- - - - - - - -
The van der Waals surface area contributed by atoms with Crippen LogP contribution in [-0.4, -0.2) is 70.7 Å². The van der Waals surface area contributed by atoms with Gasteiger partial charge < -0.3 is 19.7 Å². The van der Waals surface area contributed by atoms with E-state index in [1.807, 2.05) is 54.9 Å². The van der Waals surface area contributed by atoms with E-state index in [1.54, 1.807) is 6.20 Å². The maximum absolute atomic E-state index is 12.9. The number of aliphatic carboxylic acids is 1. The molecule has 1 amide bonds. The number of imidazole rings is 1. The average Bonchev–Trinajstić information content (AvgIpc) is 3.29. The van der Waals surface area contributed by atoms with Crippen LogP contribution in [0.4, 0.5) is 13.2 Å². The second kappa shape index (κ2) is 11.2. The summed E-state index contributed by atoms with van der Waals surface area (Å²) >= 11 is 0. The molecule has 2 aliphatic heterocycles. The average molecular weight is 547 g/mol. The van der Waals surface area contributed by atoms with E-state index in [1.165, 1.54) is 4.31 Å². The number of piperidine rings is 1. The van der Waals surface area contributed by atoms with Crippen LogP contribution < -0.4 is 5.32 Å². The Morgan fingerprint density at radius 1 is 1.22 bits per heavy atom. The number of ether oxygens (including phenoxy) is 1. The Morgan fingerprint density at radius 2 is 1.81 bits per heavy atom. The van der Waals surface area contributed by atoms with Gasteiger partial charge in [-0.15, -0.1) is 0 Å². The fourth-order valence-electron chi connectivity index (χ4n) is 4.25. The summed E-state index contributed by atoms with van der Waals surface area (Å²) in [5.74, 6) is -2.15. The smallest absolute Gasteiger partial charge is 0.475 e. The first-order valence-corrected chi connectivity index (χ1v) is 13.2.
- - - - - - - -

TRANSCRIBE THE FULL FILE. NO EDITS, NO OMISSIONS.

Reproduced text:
The van der Waals surface area contributed by atoms with Crippen LogP contribution in [-0.4, -0.2) is 70.7 Å². The van der Waals surface area contributed by atoms with Gasteiger partial charge < -0.3 is 19.7 Å². The van der Waals surface area contributed by atoms with E-state index in [1.807, 2.05) is 54.9 Å². The van der Waals surface area contributed by atoms with E-state index in [1.54, 1.807) is 6.20 Å². The maximum absolute atomic E-state index is 12.9. The number of aliphatic carboxylic acids is 1. The molecule has 1 amide bonds. The number of imidazole rings is 1. The average Bonchev–Trinajstić information content (AvgIpc) is 3.29. The van der Waals surface area contributed by atoms with Crippen LogP contribution in [0.4, 0.5) is 13.2 Å². The second kappa shape index (κ2) is 11.2. The summed E-state index contributed by atoms with van der Waals surface area (Å²) >= 11 is 0. The molecule has 2 aliphatic heterocycles. The average molecular weight is 547 g/mol. The van der Waals surface area contributed by atoms with E-state index in [1.165, 1.54) is 4.31 Å². The number of piperidine rings is 1. The van der Waals surface area contributed by atoms with Crippen LogP contribution < -0.4 is 5.32 Å². The Morgan fingerprint density at radius 1 is 1.22 bits per heavy atom. The number of ether oxygens (including phenoxy) is 1. The Morgan fingerprint density at radius 2 is 1.81 bits per heavy atom. The van der Waals surface area contributed by atoms with Gasteiger partial charge in [-0.15, -0.1) is 0 Å². The fourth-order valence-electron chi connectivity index (χ4n) is 4.25. The summed E-state index contributed by atoms with van der Waals surface area (Å²) in [5.74, 6) is -2.15. The smallest absolute Gasteiger partial charge is 0.475 e. The first-order valence-corrected chi connectivity index (χ1v) is 13.2.